Rome‘s Museo di Roma – Palazzo Braschi is housed in a building that has the facade on Piazza Navona, although the entrance is at Piazza San Pantaleo. The palazzo is, since 1952, the seat of the Museo di Roma (Rome’s Civic Museum). It houses both a permanent collection and temporary exhibitions.
Museo di Roma – Palazzo Braschi Museum Rome
Address, opening hours and admission
The address of the Palazzo Braschi is Piazza Navona, 2 – Rome. The main entrance is in Piazza San Pantaleo, 10 – 00186 Roma (tel. +39 060608 for information and reservations). It is open from Tuesday to Sunday from 10:00 to 19:00. On 24 and 31 December the opening hours are from 10.00 to 14.00 hours. Closed on Monday; closed on 1 January, 1 May and 25 December. The entrance fee is 9,50 Euro. (Discount: 7,50 Euro). A combi-ticket with the Museo Barracco is 11 Euro. Free for children under 6. For special exhibitions, prices may be slightly higher. The Roma Pass is valid. On the first Sunday of the month, the museum is free for residents. There is a surcharge for bigger exhibitions.
The palazzo was designed by the architect Cosimo Morelli, who had been commissioned to do so by Luigi Braschi Onesti. Luigi had managed to use the influence of his uncle, Pope Pius VI, in order to acquire the wealth and privileges needed to be able to have the building constructed.
Before the Palazzo Braschi was constructed a 15th building belonging to the Orsini family stood in the same site. A number of cardinals lived there, before the building was bought by the Orsini‘s again (end of the 17th century). They adorned the palazzo with a number of art works and then sold it to Prince Caracciolo di Santobono who, in turn, sold it to the Braschi Onesti family.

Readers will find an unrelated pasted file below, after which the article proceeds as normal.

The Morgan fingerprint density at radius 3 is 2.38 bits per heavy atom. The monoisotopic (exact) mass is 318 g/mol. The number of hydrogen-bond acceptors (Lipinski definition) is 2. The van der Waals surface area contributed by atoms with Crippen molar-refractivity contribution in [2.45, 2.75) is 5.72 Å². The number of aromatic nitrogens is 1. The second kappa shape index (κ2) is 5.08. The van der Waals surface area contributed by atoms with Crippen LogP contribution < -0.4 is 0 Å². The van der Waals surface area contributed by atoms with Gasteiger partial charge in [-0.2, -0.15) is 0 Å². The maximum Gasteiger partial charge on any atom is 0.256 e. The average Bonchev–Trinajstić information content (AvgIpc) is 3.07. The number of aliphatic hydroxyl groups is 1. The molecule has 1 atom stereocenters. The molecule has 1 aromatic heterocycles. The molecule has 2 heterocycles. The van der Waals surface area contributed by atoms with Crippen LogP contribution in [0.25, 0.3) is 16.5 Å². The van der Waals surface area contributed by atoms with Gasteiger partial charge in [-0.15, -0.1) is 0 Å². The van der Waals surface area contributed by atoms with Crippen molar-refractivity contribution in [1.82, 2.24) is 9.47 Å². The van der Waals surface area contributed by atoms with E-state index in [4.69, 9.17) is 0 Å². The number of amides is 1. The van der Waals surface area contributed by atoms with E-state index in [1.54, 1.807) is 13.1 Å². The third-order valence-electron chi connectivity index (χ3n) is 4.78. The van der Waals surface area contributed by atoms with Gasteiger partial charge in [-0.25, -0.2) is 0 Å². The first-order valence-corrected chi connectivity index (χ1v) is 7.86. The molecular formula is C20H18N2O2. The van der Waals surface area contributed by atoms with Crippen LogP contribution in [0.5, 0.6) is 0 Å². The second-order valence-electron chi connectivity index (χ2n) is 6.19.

A year after they bought it, in 1791, the Braschi had the building destroyed and gave Morelli the task of rebuilding it. Work was interrupted for 4 years because of the French occupation (1798-1802).
The monumental stairs and Valadier‘s chapel on the first floor were finished in 1804.
When the Braschi Onesti‘s got into financial trouble, they sold the palazzo to the Italian State. For a while it was the seat of the Ministry of the Interior. Under Mussolini fascist institutions took up residence and from the end of the war until 1949 three hundred homeless families were put up in the building. Unfortunately, theft and the lighting of fires caused damage to the frescoes and floors of the building.
Highlights permanent exhibition
The Museo di Roma has a huge collection of more than one hundred thousand paintings, drawings, etchings, photographs, sculptures, furniture and chasms, ceramics and even entire carriages. Of course, these cannot all be exhibited at the same time, so even the permanent exhibition is subject to rotation.
The richly decorated carriage in the entrance hall is one of two carriages Sigismondo Chigi had made for his second marriage to Giovanna Medici D’Ottajano in 1776. The decorations on the carriage refer to the symbols of the Chigi family. After the unification of Italy, the carriage was often used for parades.
A special feature is the collection of 19th century photographs showing typical Roman street scenes from that period.
The walls of some of the rooms are decorated with tempera paintings from the end of the 18th and the early 19th century.
Another highlight is the monumental staircase, in the design of which the famous architect Valadier was involved.